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Are subscription music services the future?

It's been almost two years since I wrote about the subscription music service called Rdio when it first arrived in Canada. I'm a lot more bullish on it now than I was then.

It’s been almost two years since I wrote about the subscription music service called Rdio when it first arrived in Canada.

I’m a lot more bullish on it now than I was then. It’s clear to me that subscription services are the very best way to discover and enjoy music.

That said, I’m wondering whether Rdio and other services like it represent the future.

Our wont as consumers to “own” music might just be too strong. Rdio is like Netflix, but for music. You pay $10 a month and download or stream all the music you want.

Most albums on iTunes are $10 alone.

Since it was introduced in Canada, Rdio has blossomed into a mature service.

My biggest complaint when they launched was a lack of selection. Rdio has resolved that matter.

Rdio now offers millions of songs spread across all genres.

I haven’t had any problem lately finding the music I want to listen to. This includes even the newest releases of popular music.

Rdio isn’t the only subscription service out there, though. Others include Spotify, MOG, and Rhapsody. But they aren’t available in Canada.

Microsoft provides a service like Rdio in Canada. It carries the inelegant title of Zune Music Marketplace.

I’ll just refer to it as Zune.

It’s a great service, but Zune is unfortunately limited to Microsoft’s software environments, like the XBox 360, Windows, and Windows Phone.

In theory you can use Zune in a web browser. But that’s really only true in Internet Explorer on Windows. Don’t even try to use Zune in a Mac web browser.

Rdio, on the other hand, can be used pretty much anywhere. There are native apps for every mobile platform, as well as desktop apps for Mac and Windows. Plus, Rdio has just introduced a gorgeous new website that performs perfectly on any desktop computer.

Apple offers a service in Canada that borders on subscription, called iTunes Match. But it’s more about indentifying the music you’ve already got and making it available to you through the company’s iCloud service.

You pay Apple $28 a year to scan your iTunes library. Then all the songs you didn’t actually buy through iTunes - like the tracks you ripped from CDs or bummed from your friends - become available for download to all of your devices.

Like Microsoft and Zune, though, iTunes Match is strictly Apple-only. While you can get iTunes for Windows, don’t expect this to work on your Android device.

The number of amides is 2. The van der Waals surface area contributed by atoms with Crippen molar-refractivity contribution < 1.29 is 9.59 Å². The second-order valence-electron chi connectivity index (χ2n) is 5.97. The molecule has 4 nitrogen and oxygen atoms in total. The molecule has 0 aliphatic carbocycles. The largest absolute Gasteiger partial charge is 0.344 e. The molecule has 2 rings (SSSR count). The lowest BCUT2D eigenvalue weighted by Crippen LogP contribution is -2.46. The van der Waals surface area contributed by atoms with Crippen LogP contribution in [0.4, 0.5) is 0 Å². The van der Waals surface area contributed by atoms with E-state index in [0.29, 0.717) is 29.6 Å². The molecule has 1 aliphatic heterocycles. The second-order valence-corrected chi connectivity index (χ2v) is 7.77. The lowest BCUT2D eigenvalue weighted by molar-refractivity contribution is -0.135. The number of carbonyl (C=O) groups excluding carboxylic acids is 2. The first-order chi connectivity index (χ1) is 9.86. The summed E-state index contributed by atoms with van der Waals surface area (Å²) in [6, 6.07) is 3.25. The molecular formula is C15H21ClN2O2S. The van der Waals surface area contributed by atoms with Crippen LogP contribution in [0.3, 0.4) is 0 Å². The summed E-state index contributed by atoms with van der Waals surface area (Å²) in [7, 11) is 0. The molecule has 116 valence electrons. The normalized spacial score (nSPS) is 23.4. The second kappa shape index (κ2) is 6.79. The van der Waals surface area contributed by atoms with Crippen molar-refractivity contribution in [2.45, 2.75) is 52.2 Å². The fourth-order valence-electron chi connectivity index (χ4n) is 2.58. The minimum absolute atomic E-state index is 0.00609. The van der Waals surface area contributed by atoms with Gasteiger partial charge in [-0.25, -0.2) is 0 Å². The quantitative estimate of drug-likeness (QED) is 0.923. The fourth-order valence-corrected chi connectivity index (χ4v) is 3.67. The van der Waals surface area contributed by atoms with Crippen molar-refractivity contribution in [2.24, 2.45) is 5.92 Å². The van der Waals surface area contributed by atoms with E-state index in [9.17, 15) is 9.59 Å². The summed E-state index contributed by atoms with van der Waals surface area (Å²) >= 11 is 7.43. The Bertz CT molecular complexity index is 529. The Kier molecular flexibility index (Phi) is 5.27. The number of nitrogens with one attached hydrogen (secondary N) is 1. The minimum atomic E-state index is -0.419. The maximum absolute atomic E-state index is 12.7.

A service identical to iTunes Match is built into Rdio, though. Rdio can also scan your iTunes library and add the tracks you already own to your collection in the cloud.

(Neither service actually uploads any song files. Instead they just match the songs you already have with what’s available in their catalogue.)

The hit rate is pretty good, too. Out of my 9,800-track iTunes library, which admittedly contains some pretty esoteric stuff, Rdio matched over 7,700 tracks in less than a minute.

One of the biggest debates around subscription services, though, is whether artists actually get paid enough, or even at all, for their music.

Some artists, like the Black Keys and Snow Patrol, claim they don’t. So they’ve blocked their latest albums from being available through Rdio and Zune. (All of their old stuff is available, however.)

Music companies claim subscription services generate more money for artists than album sales, though.

One executive says that, on average, iTunes music consumers spend $40 a year on music. Compare that to the $10 each month a subscription service user spends.

And there are reports that in its first two months of service, Apple’s iTunes Match generated over $10,000 in new royalty payments for artists.

On the other hand, some reports suggest that each time a song gets listened to through a subscription service, the artist gets paid less than a quarter of a cent.

The bottom line: we’ll probably never know if online subscriptions services duly compensate artists for their work. The music creation, production, distribution, and delivery food chain is simply too complex and opaque to ever derive any truth from.

But at the end of the day, should we care?

If artists don’t get paid for their music being played through subscription services, they can follow the example of the Black Keys and Snow Patrol and simply withdraw from the environment.

But that might be a shortsighted move.

In Sweden, home of Spotify, subscription music revenues already exceed iTunes revenues. I’m betting this is a trend that will continue in other regions.

Taking this into consideration, instead of withdrawing, artists may want to embrace the subscription model.

Then as we consumers gradually overcome our strange fetish for “owning” music as CDs and MP3 files, artists will be better positioned to reap subscription’s larger revenues.

I still think subscription services are the future of music. And I recommend you sign up for Rdio now. But I don’t expect you will.

Our collective inclination to feel like we must “own” the tunes we love is going to restrain the growth of subscription music services like Rdio for some time.

Andrew Robulack is a writer and consultant specializing in technology and the internet. Read his blog at